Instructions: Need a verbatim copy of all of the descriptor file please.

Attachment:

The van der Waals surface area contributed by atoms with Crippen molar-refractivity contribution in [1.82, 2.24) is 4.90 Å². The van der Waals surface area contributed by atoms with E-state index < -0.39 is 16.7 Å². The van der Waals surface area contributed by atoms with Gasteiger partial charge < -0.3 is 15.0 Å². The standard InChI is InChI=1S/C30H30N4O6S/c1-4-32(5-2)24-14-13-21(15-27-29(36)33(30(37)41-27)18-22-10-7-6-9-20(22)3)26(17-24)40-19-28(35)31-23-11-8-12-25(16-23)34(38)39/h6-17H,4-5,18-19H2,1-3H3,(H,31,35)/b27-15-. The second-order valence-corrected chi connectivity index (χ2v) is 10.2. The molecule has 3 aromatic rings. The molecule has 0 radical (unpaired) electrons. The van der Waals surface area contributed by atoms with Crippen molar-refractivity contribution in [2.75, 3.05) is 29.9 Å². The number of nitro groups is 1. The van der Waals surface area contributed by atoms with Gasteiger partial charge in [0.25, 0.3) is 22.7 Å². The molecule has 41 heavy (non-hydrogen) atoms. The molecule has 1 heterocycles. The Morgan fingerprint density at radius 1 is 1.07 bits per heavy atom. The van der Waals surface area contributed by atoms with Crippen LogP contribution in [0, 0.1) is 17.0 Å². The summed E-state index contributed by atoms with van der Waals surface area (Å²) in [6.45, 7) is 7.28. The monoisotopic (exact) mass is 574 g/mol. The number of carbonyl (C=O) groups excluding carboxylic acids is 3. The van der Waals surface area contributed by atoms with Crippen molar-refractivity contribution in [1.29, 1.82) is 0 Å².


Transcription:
The van der Waals surface area contributed by atoms with Crippen molar-refractivity contribution in [1.82, 2.24) is 4.90 Å². The van der Waals surface area contributed by atoms with E-state index < -0.39 is 16.7 Å². The van der Waals surface area contributed by atoms with Gasteiger partial charge < -0.3 is 15.0 Å². The standard InChI is InChI=1S/C30H30N4O6S/c1-4-32(5-2)24-14-13-21(15-27-29(36)33(30(37)41-27)18-22-10-7-6-9-20(22)3)26(17-24)40-19-28(35)31-23-11-8-12-25(16-23)34(38)39/h6-17H,4-5,18-19H2,1-3H3,(H,31,35)/b27-15-. The second-order valence-corrected chi connectivity index (χ2v) is 10.2. The molecule has 3 aromatic rings. The molecule has 0 radical (unpaired) electrons. The van der Waals surface area contributed by atoms with Crippen molar-refractivity contribution in [2.75, 3.05) is 29.9 Å². The number of nitro groups is 1. The van der Waals surface area contributed by atoms with Gasteiger partial charge in [0.25, 0.3) is 22.7 Å². The molecule has 41 heavy (non-hydrogen) atoms. The molecule has 1 heterocycles. The Morgan fingerprint density at radius 1 is 1.07 bits per heavy atom. The van der Waals surface area contributed by atoms with Crippen LogP contribution in [0, 0.1) is 17.0 Å². The summed E-state index contributed by atoms with van der Waals surface area (Å²) in [6.45, 7) is 7.28. The monoisotopic (exact) mass is 574 g/mol. The number of carbonyl (C=O) groups excluding carboxylic acids is 3. The van der Waals surface area contributed by atoms with Crippen molar-refractivity contribution in [1.29, 1.82) is 0 Å².